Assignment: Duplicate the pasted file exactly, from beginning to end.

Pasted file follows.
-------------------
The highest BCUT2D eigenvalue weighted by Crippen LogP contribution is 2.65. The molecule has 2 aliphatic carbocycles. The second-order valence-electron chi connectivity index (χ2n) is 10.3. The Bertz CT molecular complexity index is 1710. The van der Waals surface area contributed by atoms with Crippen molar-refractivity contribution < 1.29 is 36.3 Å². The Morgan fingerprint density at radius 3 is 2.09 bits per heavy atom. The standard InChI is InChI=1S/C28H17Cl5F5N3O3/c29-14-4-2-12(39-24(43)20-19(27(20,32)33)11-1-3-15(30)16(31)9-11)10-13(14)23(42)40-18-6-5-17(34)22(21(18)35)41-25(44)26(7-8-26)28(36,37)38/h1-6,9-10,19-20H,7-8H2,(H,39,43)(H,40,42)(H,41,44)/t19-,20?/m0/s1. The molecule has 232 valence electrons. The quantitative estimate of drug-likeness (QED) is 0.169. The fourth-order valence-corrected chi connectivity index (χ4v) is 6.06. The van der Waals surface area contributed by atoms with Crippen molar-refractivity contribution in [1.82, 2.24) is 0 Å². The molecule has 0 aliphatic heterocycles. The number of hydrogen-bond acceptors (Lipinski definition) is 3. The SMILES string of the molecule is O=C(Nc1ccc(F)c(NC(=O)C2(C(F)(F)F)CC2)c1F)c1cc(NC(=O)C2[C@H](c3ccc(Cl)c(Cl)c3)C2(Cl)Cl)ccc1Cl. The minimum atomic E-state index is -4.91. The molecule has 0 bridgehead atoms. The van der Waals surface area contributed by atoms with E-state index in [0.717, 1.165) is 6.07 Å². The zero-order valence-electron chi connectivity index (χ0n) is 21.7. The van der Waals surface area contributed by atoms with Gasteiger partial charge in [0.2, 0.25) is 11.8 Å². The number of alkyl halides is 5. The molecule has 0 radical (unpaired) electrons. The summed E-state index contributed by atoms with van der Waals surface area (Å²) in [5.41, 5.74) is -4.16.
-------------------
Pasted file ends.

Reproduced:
The highest BCUT2D eigenvalue weighted by Crippen LogP contribution is 2.65. The molecule has 2 aliphatic carbocycles. The second-order valence-electron chi connectivity index (χ2n) is 10.3. The Bertz CT molecular complexity index is 1710. The van der Waals surface area contributed by atoms with Crippen molar-refractivity contribution < 1.29 is 36.3 Å². The Morgan fingerprint density at radius 3 is 2.09 bits per heavy atom. The standard InChI is InChI=1S/C28H17Cl5F5N3O3/c29-14-4-2-12(39-24(43)20-19(27(20,32)33)11-1-3-15(30)16(31)9-11)10-13(14)23(42)40-18-6-5-17(34)22(21(18)35)41-25(44)26(7-8-26)28(36,37)38/h1-6,9-10,19-20H,7-8H2,(H,39,43)(H,40,42)(H,41,44)/t19-,20?/m0/s1. The molecule has 232 valence electrons. The quantitative estimate of drug-likeness (QED) is 0.169. The fourth-order valence-corrected chi connectivity index (χ4v) is 6.06. The van der Waals surface area contributed by atoms with Crippen molar-refractivity contribution in [1.82, 2.24) is 0 Å². The molecule has 0 aliphatic heterocycles. The number of hydrogen-bond acceptors (Lipinski definition) is 3. The SMILES string of the molecule is O=C(Nc1ccc(F)c(NC(=O)C2(C(F)(F)F)CC2)c1F)c1cc(NC(=O)C2[C@H](c3ccc(Cl)c(Cl)c3)C2(Cl)Cl)ccc1Cl. The minimum atomic E-state index is -4.91. The molecule has 0 bridgehead atoms. The van der Waals surface area contributed by atoms with E-state index in [0.717, 1.165) is 6.07 Å². The zero-order valence-electron chi connectivity index (χ0n) is 21.7. The van der Waals surface area contributed by atoms with Gasteiger partial charge in [0.2, 0.25) is 11.8 Å². The number of alkyl halides is 5. The molecule has 0 radical (unpaired) electrons. The summed E-state index contributed by atoms with van der Waals surface area (Å²) in [5.41, 5.74) is -4.16.